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3rd International Conference on Chemistry Education and Research, will be organized around the theme “”
Chemistry Education 2020 is comprised of keynote and speakers sessions on latest cutting edge research designed to offer comprehensive global discussions that address current issues in Chemistry Education 2020
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Chemistry Education is therefore the systematic process of acquiring the fundamental knowledge about the universe. With this indispensable knowledge richly acquired, man can shape and reshape his world for his benefit. Hence, the development of the nation is usually measured by the degree and extent of growth brought to it through the enterprise of science education and a gate way to it is chemistry education. Chemistry education is the vehicle through which chemical knowledge and skill reach the people who are in need of capacities and potentials for development. In addition, chemical education addresses the social objective of substance development as education is now of the primary means for empowerment, participation, cultural preservation, social mobility and equity.
- Track 1-1Developing theories Science and math ability
- Track 1-2Conduct research Perseverance
- Track 1-3Attending to data Analytical skills
- Track 1-4Curiosity Follow through skills
- Track 1-5Utilizing formulas Perform experiments
- Track 1-6Process data Observation and decision making
- Track 1-7Work independently and in groups Technological skills
- Track 1-8Oral and written communication Remain objective
Advances in nanofabrication technologies are fueling the increasing interest in well-controlled multilayered thin films or nanocomposites. The unique properties of surfaces and interfaces, particularly between materials with dissimilar properties, can lead to new and improved multifunctional properties. However, the complexity of interfaces and the difficulty to study buried structures, makes it difficult to unravel the correlation between the interfaces and the enhanced properties of these materials, resulting in slowing down the progress towards advanced applications and devices. Thus, this Symposium is aimed at bringing together experts in the different aspects of “Surfaces and Interfaces of in Multilayered Thin Films and Nano-composites” ranging from fabrication and characterization, to devices.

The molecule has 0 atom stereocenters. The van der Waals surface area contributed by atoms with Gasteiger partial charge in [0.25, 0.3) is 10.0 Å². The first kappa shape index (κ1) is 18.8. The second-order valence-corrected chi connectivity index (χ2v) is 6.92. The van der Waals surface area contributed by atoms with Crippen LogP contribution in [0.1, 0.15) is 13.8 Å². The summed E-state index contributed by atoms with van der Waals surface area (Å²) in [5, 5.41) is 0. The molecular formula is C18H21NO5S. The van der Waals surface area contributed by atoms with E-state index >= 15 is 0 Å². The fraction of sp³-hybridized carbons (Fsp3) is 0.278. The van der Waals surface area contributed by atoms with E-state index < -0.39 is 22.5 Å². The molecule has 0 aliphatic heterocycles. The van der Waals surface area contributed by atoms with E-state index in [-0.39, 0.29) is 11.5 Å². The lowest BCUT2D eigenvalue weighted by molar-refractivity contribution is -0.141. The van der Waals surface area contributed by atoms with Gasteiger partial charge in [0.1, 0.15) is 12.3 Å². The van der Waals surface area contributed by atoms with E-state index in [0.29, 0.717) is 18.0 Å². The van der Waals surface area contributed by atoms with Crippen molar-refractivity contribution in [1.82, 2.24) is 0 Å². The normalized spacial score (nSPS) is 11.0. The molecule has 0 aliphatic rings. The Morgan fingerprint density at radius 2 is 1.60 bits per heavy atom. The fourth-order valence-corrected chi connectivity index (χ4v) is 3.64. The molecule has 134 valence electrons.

- Track 2-1Novel technologies to fabricate nano-materials
- Track 2-2New approaches to study buried interfaces
- Track 2-3Multifunctional materials
- Track 2-4Interface-based new or enhanced properties
- Track 2-5Materials for electronics
- Track 2-6Proximity effects
- Track 2-7Organic/inorganic interfaces
- Track 2-8Interfaces between 2D materials
- Track 2-9Interfaces involving topologically protected states
Nanochemistry is the combination of chemistry and nanoscience. Nanochemistry is associated with synthesis of building blocks which are dependent on size, surface, shape and defect properties. Nanochemistry is being used in chemical, materials and physical, science as well as engineering, biological and medical applications. Nanochemistry and other nanoscience fields have the same core concepts but the usages of those concepts are different. Nanochemistry can be characterized by concepts of size, shape, self-assembly, defects and bio-nano; So the synthesis of any new nano-construct is associated with all these concepts. Nano-construct synthesis is dependent on how the surface, size and shape will lead to self-assembly of the building blocks into the functional structures; they probably have functional defects and might be useful for electronic, photonic, medical or bioanalytical problems.
- Track 3-1Environmental science
- Track 3-2Medicine
- Track 3-3Biology
- Track 3-4Product development and support
- Track 3-5Chemical engineering
Materials Chemistry is the section of Materials Science and Engineering that investigates the chemical nature of materials. This is a fast-growing and highly interdisciplinary area with very flexible boundaries. The diverse nature of materials arises from their atomic composition and their complex molecular structures, which are organised over many different length scales. The resulting intricate micro- and nanostructures lead to striking physical properties, such as electrical, optical and mechanical behaviour, which are of both scientific and technological importance. Such materials range from the everyday (concrete, glass, aluminium) to those used in aerospace, microelectronics and medicine.
- Track 4-1Communications and information technology
- Track 4-2Advanced manufacturing
- Track 4-3Materials efficiency
- Track 4-4Environment and climate change
- Track 4-5Healthcare
- Track 4-6Biotechnology
- Track 4-7Renewable and sustainable energy